Every 150-250 years, the ruling classes go off the rails, they find solidarity with oligarchs around the world that their own fellow citizens / subjects.

      Populations rise up, cut their heads off, and it all starts over again.

  2. Australian politicians aren’t interested in the public’s feelings regarding immigration. Why would they care about what the public thinks about China?

    • Nor have our whataboutist “Think tanks” been. Everything’s infiltrated by greed & power & Now, some are in danger of losing some so they start squawking & pointing…..

    • Mandatory voting keeps Lib/Lab entrenched. The uncaring masses will just vote for them. There is no core base to motivate, no radical edge party to come in and steal the spotlight. All edge parties must eventually deliver preferences to Lib/Lab anyway.

      • Without compulsory voting, the only people who would bother doing it are the rusted-ons and the radicals, and the former will outnumber the latter.

        The two party system would exist regardless of compulsory voting.

  3. Just in case people haven’t seen it yet:
    Kyle Bass sits down with retired Brigadier General Robert Spalding to discuss what’s really happening inside China. Spalding spent years living in China as Defense Attache in Bejing and served as the chief China strategist for the chairman of the Joint Chiefs. Spalding brings his deep knowledge of the people, culture, economy, and military posture of China to the table in discussing the multifaceted threat to the US posed by the rising Asian superpower. Filmed on September 27, 2019 in Washington D.C.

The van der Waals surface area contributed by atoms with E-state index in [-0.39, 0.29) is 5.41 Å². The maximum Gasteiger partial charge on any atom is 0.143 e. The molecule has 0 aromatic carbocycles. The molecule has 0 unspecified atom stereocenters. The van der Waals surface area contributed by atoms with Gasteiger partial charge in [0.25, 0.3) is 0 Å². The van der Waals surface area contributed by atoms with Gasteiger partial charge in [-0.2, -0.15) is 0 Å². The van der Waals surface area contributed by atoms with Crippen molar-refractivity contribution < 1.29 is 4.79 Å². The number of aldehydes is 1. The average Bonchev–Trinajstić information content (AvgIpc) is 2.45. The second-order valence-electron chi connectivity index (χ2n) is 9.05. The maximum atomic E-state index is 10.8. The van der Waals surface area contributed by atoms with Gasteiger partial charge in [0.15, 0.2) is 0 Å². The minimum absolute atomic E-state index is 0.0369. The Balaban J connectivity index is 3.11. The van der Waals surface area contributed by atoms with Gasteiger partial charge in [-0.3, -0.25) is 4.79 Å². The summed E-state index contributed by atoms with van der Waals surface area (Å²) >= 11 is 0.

• Firstly, we have never really had capitalism. And secondly, capitalism is an economic construct not a type of government, therefore, capitalism should have no place in representing a country and it’s people.

    • Even StevenMEMBER

      We KNOW capitalism doesn’t work… without firm rules to constrain and channel it. I haven’t yet come across someone who would support unconstrained capitalism.

      • Never met a libertarian ? Plenty of them will argue the police should be run like a business.

  4. western corporations are model used by CPC used to run the state

    how can anyone expect that authoritarian organisations run by fear and subjugation can make any state democratic
    those same corporations are destroying democracy in the west and yet they are expected to bring democracy to china?

    • I would posit that it is impossible for China as it is today to ever be truly democratic. There are simply too many people, and too great a history of internal conflict. You might get a democratic Hong Kong, democratic Taiwan, democratic Tibet, democratic Xinjiang and a democratic Inner Mongolia, but you won’t get a democratic “China”. The CCP knows this, so they can’t let one go because once they do the whole house of cards falls, hence the totalitarian “crushed bodies and shattered bones”.

  5. It’s probably only been the last few weeks that millions and millions of people have found themselves accidentally on Trump’s side of the trade war.

    He’s now got a totally clear path ahead if he wants to escalate it.

    I’m not a big believer in coincidences, and I’m moderately aware of the CIAs history, so I really wouldn’t dismiss the possibility of one or more ‘western’ intelligence agencies stoking Hong Kong. I also wouldn’t put it past them to have released African Swine Fever a while back.

    They could be entirely organic. They are huuuugely convenient influencing factors though.